Will my property tax increase with solar panels? The answer to this question may depend on the state that you live in. Solar power pays for your installation costs over the long run, but some states charge higher property taxes if you have solar panels installed on your home. Fortunately, homes in California have a solar property tax exemption that they can use to save money on property taxes.
If you live in California, solar rebates and incentives can help you reduce the cost of creating a solar property. One of the ways you can save money is through a solar tax credit known as the Investment Tax Credit (ITC). This credit will cover 26 percent of the sale price of your solar project. To qualify for this amount, your installation costs must be incurred during 2020.
In 2021, this tax credit covers 22 percent of each solar panel you add to your property. In 2022, the coverage drops to 10 percent. After 2022, the solar tax credit will end. If you are doing a solar installation at your business, you can use the Business Energy Investment Tax Credit instead. This solar tax credit gives you a rebate worth 10 percent of the cost of your solar panels.
If you are getting solar energy in California, you can claim as many solar panels as you want for this credit. Your solar panels can cost $1,000,0000 or $1,000. In both cases, the ITC tax credit will give you 26% (or 10% for the BEITC) of the project's cost back when you file your annual tax return.
You can definitely get tax rebates and incentives for installing solar panels, but do solar panels increase property tax? Normally, you would have to deal with a solar property tax. Thankfully, there is a solar tax exemption you can use to reduce your property taxes in California.
Section 73 of the California Revenue and Taxation Code covers the rules about property tax exclusions for solar homes. If you installed your solar panels between the start of 1999 to the end of 2024, you can get tax exemptions for having solar panels. The solar tax exemption is available for homes you own and live in as well as homes you own and do not plan on living in.
While you can avoid paying local property taxes on your solar panels, this exemption works for other types of renewable energy as well. You can also get a tax break for solar process heating systems, solar thermal electric systems, solar mechanical energy, solar and water heating systems. Unfortunately, solar heating systems for pools and hot tubs are not included in this exemption.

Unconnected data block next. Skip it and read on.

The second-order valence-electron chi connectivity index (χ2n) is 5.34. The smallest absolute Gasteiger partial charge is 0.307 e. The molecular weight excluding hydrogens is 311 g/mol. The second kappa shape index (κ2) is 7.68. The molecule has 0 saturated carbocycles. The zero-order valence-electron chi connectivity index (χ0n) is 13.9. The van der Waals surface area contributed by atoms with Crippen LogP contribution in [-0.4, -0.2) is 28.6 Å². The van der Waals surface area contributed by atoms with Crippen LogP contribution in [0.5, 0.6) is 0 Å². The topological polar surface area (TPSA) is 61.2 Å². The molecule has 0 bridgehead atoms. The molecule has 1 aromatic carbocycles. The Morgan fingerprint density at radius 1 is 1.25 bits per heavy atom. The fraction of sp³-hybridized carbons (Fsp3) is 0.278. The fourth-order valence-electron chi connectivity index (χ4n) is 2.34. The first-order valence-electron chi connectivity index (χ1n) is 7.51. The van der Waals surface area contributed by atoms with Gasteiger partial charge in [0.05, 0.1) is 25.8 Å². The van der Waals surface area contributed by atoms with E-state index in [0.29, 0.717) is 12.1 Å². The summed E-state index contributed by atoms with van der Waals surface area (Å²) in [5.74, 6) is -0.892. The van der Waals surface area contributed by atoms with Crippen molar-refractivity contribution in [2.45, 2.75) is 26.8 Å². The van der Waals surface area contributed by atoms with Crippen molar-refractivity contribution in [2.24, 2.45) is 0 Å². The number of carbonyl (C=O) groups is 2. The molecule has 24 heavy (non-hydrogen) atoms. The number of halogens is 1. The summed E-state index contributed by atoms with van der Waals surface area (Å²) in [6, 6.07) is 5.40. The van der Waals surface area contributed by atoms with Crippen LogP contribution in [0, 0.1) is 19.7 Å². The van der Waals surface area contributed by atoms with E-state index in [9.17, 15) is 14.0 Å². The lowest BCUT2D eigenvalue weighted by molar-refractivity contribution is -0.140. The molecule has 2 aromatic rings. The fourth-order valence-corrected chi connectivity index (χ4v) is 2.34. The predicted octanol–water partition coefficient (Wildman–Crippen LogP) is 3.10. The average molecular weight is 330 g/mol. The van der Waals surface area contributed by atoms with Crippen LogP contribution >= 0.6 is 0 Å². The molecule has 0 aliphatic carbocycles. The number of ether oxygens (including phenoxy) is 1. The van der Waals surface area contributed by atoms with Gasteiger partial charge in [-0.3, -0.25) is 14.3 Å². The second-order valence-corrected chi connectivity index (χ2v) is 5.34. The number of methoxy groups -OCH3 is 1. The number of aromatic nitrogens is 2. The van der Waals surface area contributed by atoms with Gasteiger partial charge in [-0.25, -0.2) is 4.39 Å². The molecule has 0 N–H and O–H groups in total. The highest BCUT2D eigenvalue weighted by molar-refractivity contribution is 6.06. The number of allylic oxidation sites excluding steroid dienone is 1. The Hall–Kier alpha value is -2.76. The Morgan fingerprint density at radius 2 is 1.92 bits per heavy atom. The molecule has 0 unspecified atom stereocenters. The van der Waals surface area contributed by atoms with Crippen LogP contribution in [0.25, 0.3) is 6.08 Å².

Through this exemption, you can exclude the following items from your property taxes:
On certain items, you can exempt just 75 percent of the item's cash value. If you have ducts and pipes that transmit solar energy and other energy sources, you can only exempt 75 percent of their full cash value. The same exemption rule is used for any other dual-use equipment as well.
For new construction projects, the property tax incentive is a new construction exclusion. When you install a solar energy system, it will not decrease or increase the property tax assessment on your real property. Normally, adding something of value to a property will increase your property taxes. However, with the new construction exclusion, solar systems are not assessed at all and your property taxes will not increase after you finish your solar project.
While your solar panels may be excluded from property taxes, they are still subject to a sales tax. In California, the sales tax is 7.25 percent. Individual jurisdictions and cities may add extra taxes to this amount.
Again, if you live in California, your solar panels will not increase your property taxes until at least 2025. Instead, you can install solar panels and immediately enjoy saving money on your energy bill each month. To learn about different solar systems and start your solar project, we invite you to speak with a specialist at Sullivan Solar Power today.